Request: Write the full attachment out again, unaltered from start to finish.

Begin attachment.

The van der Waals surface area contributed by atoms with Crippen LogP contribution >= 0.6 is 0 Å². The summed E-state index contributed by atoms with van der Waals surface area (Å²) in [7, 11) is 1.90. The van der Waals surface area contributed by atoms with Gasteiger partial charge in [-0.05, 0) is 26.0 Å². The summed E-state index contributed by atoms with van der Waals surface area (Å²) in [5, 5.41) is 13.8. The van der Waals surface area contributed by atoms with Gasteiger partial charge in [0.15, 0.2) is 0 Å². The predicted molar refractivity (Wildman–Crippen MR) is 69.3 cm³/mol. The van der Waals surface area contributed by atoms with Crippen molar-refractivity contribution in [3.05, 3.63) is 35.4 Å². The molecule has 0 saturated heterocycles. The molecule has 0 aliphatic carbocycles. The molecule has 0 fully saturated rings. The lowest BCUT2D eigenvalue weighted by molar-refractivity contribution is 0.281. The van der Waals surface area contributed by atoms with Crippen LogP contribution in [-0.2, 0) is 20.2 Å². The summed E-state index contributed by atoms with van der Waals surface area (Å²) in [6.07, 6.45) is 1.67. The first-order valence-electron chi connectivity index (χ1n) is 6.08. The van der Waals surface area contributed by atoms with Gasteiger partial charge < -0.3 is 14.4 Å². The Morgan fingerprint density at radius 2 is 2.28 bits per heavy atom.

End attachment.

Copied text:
The van der Waals surface area contributed by atoms with Crippen LogP contribution >= 0.6 is 0 Å². The summed E-state index contributed by atoms with van der Waals surface area (Å²) in [7, 11) is 1.90. The van der Waals surface area contributed by atoms with Gasteiger partial charge in [-0.05, 0) is 26.0 Å². The summed E-state index contributed by atoms with van der Waals surface area (Å²) in [5, 5.41) is 13.8. The van der Waals surface area contributed by atoms with Gasteiger partial charge in [0.15, 0.2) is 0 Å². The predicted molar refractivity (Wildman–Crippen MR) is 69.3 cm³/mol. The van der Waals surface area contributed by atoms with Crippen molar-refractivity contribution in [3.05, 3.63) is 35.4 Å². The molecule has 0 saturated heterocycles. The molecule has 0 aliphatic carbocycles. The molecule has 0 fully saturated rings. The lowest BCUT2D eigenvalue weighted by molar-refractivity contribution is 0.281. The van der Waals surface area contributed by atoms with Crippen LogP contribution in [-0.2, 0) is 20.2 Å². The summed E-state index contributed by atoms with van der Waals surface area (Å²) in [6.07, 6.45) is 1.67. The first-order valence-electron chi connectivity index (χ1n) is 6.08. The van der Waals surface area contributed by atoms with Gasteiger partial charge < -0.3 is 14.4 Å². The Morgan fingerprint density at radius 2 is 2.28 bits per heavy atom.